For many years, the accepted way to rescue a company and preserve employment and at the same time maximising return to creditors has been administration followed by the sale of the business and assets to a purchaser (usually by a ‘pre-pack’).
The automatic transfer of the employees to the purchaser under the Transfer of Undertakings (Protection of Employment) (TUPE) Regulations invariably applied to a business sale out of administration. That remained the case until 2006 when a new regime (TUPE Regulations 2006) came into effect on 6 April of that year. This introduced an element of uncertainty for purchasers, administrators and employees. Fortunately that uncertainty has now been resolved following a clear Court of Appeal Decision in Key2Law (Surrey) LLP -v- De’Antiquis .
Richard Baines, Head of Druces LLP’s Business Turnaround, Restructuring and Insolvency team and Scott Thistleton, a trainee solicitor at Druces LLP consider in detail the issues surrounding the uncertainty and its resolution by the decision in Key2Law in their latest article published in the In-House Lawyer, April 2012 issue
Administrations: Landlord and Tenant update
Summary: Richard Baines, Head of Druces’ Business Turnaround, Restructuring and Insolvency team, looks at the recent Court decisions relating to the impact of administrations on landlords and tenants, in an article first published in the InHouse Lawyer magazine in February 2012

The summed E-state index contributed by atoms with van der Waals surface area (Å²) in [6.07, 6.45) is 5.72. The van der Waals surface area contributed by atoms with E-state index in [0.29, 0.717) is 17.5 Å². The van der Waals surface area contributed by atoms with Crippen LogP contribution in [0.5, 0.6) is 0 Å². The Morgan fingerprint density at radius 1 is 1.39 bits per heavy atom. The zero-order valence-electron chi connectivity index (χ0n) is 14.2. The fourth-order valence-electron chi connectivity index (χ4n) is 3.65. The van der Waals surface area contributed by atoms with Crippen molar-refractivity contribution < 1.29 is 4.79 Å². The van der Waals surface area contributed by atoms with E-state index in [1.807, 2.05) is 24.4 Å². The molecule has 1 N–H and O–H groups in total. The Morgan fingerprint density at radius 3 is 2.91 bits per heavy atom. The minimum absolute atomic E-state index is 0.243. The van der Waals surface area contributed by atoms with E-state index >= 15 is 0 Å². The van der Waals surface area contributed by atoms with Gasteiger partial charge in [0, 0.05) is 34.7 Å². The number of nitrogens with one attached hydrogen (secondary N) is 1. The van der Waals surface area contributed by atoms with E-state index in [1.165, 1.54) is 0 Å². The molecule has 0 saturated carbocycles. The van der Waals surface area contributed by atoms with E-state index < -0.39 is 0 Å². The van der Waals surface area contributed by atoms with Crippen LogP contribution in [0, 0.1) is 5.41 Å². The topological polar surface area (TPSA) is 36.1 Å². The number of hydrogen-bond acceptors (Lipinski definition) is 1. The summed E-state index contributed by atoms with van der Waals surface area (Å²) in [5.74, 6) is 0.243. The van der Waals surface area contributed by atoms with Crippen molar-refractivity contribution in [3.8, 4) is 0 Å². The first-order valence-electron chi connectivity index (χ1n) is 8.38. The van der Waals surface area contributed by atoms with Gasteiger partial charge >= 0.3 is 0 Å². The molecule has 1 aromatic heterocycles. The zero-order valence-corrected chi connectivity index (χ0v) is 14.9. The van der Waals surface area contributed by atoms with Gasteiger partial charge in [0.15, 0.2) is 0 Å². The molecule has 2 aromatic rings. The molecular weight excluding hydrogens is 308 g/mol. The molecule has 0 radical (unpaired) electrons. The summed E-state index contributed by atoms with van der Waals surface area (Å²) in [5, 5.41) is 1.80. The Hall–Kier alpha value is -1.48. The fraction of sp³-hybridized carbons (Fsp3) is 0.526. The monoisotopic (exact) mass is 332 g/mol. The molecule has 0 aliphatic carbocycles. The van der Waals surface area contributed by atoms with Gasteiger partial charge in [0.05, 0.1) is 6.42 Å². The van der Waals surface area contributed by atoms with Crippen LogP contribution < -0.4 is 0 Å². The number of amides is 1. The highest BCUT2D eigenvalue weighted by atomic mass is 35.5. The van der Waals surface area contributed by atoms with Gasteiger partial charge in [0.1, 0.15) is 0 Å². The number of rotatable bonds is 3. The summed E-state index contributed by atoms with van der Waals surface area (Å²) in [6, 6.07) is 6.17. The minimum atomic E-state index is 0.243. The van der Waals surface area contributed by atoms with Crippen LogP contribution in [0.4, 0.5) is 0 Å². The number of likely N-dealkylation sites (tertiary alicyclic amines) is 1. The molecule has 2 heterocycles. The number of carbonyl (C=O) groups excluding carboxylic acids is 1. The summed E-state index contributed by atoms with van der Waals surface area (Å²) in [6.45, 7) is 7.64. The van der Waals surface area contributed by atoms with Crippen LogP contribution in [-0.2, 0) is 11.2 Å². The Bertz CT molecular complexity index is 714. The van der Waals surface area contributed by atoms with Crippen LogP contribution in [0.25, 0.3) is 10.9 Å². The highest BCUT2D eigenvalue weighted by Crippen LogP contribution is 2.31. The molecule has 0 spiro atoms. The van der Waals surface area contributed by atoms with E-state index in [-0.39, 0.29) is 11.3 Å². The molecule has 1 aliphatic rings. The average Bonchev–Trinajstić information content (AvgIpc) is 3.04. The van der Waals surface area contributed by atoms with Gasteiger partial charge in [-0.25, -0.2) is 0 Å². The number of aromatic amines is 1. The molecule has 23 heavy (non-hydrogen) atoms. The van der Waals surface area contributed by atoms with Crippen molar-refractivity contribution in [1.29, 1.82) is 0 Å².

Relevant to: Administrators, landlords and tenants
Court of Appeal confirms that TUPE applies to sales out of administrations
Confirming the approach taken by the Employment Appeal Tribunal in OTG v Barke, the Court of Appeal decided in the case of Key2Law (Surrey) LLP v De’Antiquis on 20 December 2011 that administration proceedings under Schedule B1 of the Insolvency Act 1986 cannot constitute “insolvency proceedings which have been instituted with a view to the liquidation of the assets of the transferor” within the meaning of regulation 8(7) of the TUPE Regulations 2006. The decision means that in a sale of business by administrators the employees rights under TUPE should not be ignored or discounted. This decision is clearly as significant for buyers of business as for administrators. Please contact Richard Baines, Head of Druces’ Business Turnaround, Restructuring and Insolvency team for further information